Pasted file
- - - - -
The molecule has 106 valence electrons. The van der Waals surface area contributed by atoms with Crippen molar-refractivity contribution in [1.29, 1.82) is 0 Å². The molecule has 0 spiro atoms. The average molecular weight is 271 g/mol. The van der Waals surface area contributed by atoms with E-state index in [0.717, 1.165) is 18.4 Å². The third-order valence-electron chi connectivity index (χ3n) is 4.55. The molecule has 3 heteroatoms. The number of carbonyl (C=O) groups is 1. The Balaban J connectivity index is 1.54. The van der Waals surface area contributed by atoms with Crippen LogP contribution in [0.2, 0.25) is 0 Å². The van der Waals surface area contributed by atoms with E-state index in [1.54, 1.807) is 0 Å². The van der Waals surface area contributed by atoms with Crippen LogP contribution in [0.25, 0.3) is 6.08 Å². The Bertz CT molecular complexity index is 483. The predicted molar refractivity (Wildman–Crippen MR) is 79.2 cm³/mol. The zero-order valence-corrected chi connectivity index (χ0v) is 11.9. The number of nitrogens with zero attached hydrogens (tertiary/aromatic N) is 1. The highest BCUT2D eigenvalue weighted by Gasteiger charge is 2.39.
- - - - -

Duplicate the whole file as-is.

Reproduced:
The molecule has 106 valence electrons. The van der Waals surface area contributed by atoms with Crippen molar-refractivity contribution in [1.29, 1.82) is 0 Å². The molecule has 0 spiro atoms. The average molecular weight is 271 g/mol. The van der Waals surface area contributed by atoms with E-state index in [0.717, 1.165) is 18.4 Å². The third-order valence-electron chi connectivity index (χ3n) is 4.55. The molecule has 3 heteroatoms. The number of carbonyl (C=O) groups is 1. The Balaban J connectivity index is 1.54. The van der Waals surface area contributed by atoms with Crippen LogP contribution in [0.2, 0.25) is 0 Å². The van der Waals surface area contributed by atoms with E-state index in [1.54, 1.807) is 0 Å². The van der Waals surface area contributed by atoms with Crippen LogP contribution in [0.25, 0.3) is 6.08 Å². The Bertz CT molecular complexity index is 483. The predicted molar refractivity (Wildman–Crippen MR) is 79.2 cm³/mol. The zero-order valence-corrected chi connectivity index (χ0v) is 11.9. The number of nitrogens with zero attached hydrogens (tertiary/aromatic N) is 1. The highest BCUT2D eigenvalue weighted by Gasteiger charge is 2.39.